~Susan~
~Unofficial Royalty~
Royal news updated daily, information and discussion about royalty past and present
http://www.unofficialroyalty.com/

User avatar
Susan
Bibliomaniac
Location: New Jersey, USA

Postby Susan » Sun June 24th, 2012, 1:26 am

20) The Best Exotic Marigold Hotel (originally published as These Foolish Things) by Deborah Moggach; finished 6/23/12; Read this one in a day! I saw the film the other day, liked it, so I thought I'd read the book. I think this may have been the first time I saw a film before reading the book. While the major plot line of retired British people living in an old age hotel in India is in both the film and the novel, characters differ as do their story lines. We learn more about the characters in the novel and see how their children fit into (or don't fit into) their lives.
~Susan~
~Unofficial Royalty~
Royal news updated daily, information and discussion about royalty past and present
http://www.unofficialroyalty.com/

User avatar
Susan
Bibliomaniac
Location: New Jersey, USA

Postby Susan » Thu June 28th, 2012, 8:31 pm

21) Lord John Grey and the Private Matter by Diana Gabaldon; finished 6/28/12; Enjoyed this Lord John Grey adventure and the references to the Outlander novels. Back to Through a Glass Darkly.
~Susan~
~Unofficial Royalty~
Royal news updated daily, information and discussion about royalty past and present
http://www.unofficialroyalty.com/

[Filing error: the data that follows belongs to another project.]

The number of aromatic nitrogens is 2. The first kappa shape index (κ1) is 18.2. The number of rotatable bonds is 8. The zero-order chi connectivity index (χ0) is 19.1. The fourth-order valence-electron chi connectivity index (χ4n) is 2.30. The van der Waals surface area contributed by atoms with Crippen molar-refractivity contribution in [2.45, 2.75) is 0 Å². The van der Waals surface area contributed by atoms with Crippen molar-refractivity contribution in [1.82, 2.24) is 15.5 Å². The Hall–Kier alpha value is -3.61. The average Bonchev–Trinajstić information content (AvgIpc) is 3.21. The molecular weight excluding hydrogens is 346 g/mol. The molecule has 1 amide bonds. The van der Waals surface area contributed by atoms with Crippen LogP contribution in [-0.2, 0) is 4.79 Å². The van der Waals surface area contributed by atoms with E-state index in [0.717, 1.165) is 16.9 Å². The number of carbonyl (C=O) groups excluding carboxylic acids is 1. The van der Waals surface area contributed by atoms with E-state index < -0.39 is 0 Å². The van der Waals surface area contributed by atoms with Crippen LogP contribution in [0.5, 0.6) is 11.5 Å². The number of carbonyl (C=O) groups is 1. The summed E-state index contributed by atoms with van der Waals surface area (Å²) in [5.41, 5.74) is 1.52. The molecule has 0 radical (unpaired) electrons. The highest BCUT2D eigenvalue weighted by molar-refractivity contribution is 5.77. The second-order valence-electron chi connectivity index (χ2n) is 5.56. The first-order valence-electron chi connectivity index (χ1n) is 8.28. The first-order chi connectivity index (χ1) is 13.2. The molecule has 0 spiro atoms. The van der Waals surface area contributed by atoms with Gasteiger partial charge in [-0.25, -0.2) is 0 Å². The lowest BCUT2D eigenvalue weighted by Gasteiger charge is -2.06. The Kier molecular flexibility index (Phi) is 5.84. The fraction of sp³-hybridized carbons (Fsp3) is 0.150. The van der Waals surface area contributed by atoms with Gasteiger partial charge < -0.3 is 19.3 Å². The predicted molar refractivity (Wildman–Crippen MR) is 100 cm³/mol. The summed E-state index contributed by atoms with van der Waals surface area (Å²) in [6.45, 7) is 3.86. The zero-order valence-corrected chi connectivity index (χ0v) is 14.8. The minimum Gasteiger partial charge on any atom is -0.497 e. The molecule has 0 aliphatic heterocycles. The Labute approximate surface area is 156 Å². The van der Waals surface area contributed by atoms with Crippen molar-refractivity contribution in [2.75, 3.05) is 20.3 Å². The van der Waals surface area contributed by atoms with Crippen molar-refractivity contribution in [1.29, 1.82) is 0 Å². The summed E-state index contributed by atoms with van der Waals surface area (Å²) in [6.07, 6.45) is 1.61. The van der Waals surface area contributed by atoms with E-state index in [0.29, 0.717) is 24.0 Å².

User avatar
Susan
Bibliomaniac
Location: New Jersey, USA

Postby Susan » Sat July 7th, 2012, 8:45 pm

22) Through a Glass Darkly by Karleen Koen; finished 7/7/12; A perfect book for a summer read. Set in the early eighteenth century during the reign of King George I, the characters were well-developed and would make the reader care about them. While many of the characters were aristocratic, there were glimpses into the lives of those from other classes. Even though there were many characters, it was easy to keep track of them. I even did some research to figure out which ones were real people (I did know some of that already). Some of the plot lines were predictable, but I didn't care. Misfit, I just read your review and found out that I can spend some more time with some of these characters because there are two more books!
~Susan~
~Unofficial Royalty~
Royal news updated daily, information and discussion about royalty past and present
http://www.unofficialroyalty.com/

User avatar
Susan
Bibliomaniac
Location: New Jersey, USA

Postby Susan » Mon July 9th, 2012, 12:54 pm

23) The Sea of Monsters by Rick Riordan; finished 7/8/12; Wasn't out of this world, super memorable YA writing, but if Riordan's books gets kids to read, that's OK with me. I love Greek mythology and I would have read Riordan's books when I was a kid.
~Susan~
~Unofficial Royalty~
Royal news updated daily, information and discussion about royalty past and present
http://www.unofficialroyalty.com/

User avatar
Susan
Bibliomaniac
Location: New Jersey, USA

Postby Susan » Fri July 13th, 2012, 1:10 pm

24) The Red Pyramid by Rick Riordan; finished 7/12/12; This is the first book into Riordan's foray into Egyptian mythology. I did like it better than the second Percy Jackson book, perhaps because I don't know much about Egyptian mythology. It's a bit of Harry Potter The DaVinci Code, and Indiana Jones.
~Susan~
~Unofficial Royalty~
Royal news updated daily, information and discussion about royalty past and present
http://www.unofficialroyalty.com/

User avatar
Susan
Bibliomaniac
Location: New Jersey, USA

Postby Susan » Mon July 16th, 2012, 2:02 am

25) The Lost Hero by Rick Riordan; finished 7/15/12
Last edited by Susan on Tue July 17th, 2012, 12:30 pm, edited 1 time in total.
~Susan~
~Unofficial Royalty~
Royal news updated daily, information and discussion about royalty past and present
http://www.unofficialroyalty.com/